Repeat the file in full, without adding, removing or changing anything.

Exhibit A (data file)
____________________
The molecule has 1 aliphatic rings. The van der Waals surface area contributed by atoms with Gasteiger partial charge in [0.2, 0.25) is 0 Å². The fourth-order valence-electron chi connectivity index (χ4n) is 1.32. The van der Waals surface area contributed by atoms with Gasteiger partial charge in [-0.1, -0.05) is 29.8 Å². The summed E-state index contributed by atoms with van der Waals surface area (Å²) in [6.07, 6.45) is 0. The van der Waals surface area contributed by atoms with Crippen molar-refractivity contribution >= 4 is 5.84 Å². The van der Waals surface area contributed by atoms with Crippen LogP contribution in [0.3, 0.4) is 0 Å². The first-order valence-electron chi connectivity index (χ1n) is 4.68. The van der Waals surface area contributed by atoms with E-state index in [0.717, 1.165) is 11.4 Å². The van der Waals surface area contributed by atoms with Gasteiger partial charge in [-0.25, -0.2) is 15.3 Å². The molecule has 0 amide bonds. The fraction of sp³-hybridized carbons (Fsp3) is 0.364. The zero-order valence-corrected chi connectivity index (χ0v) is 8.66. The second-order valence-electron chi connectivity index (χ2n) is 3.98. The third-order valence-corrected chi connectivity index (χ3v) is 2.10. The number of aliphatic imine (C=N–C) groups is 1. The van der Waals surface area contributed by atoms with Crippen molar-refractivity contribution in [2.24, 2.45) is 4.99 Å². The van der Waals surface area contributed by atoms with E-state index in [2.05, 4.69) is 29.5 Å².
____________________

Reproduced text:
The molecule has 1 aliphatic rings. The van der Waals surface area contributed by atoms with Gasteiger partial charge in [0.2, 0.25) is 0 Å². The fourth-order valence-electron chi connectivity index (χ4n) is 1.32. The van der Waals surface area contributed by atoms with Gasteiger partial charge in [-0.1, -0.05) is 29.8 Å². The summed E-state index contributed by atoms with van der Waals surface area (Å²) in [6.07, 6.45) is 0. The van der Waals surface area contributed by atoms with Crippen molar-refractivity contribution >= 4 is 5.84 Å². The van der Waals surface area contributed by atoms with Crippen LogP contribution in [0.3, 0.4) is 0 Å². The first-order valence-electron chi connectivity index (χ1n) is 4.68. The van der Waals surface area contributed by atoms with E-state index in [0.717, 1.165) is 11.4 Å². The van der Waals surface area contributed by atoms with Gasteiger partial charge in [-0.25, -0.2) is 15.3 Å². The molecule has 0 amide bonds. The fraction of sp³-hybridized carbons (Fsp3) is 0.364. The zero-order valence-corrected chi connectivity index (χ0v) is 8.66. The second-order valence-electron chi connectivity index (χ2n) is 3.98. The third-order valence-corrected chi connectivity index (χ3v) is 2.10. The number of aliphatic imine (C=N–C) groups is 1. The van der Waals surface area contributed by atoms with Crippen molar-refractivity contribution in [2.24, 2.45) is 4.99 Å². The van der Waals surface area contributed by atoms with E-state index in [2.05, 4.69) is 29.5 Å².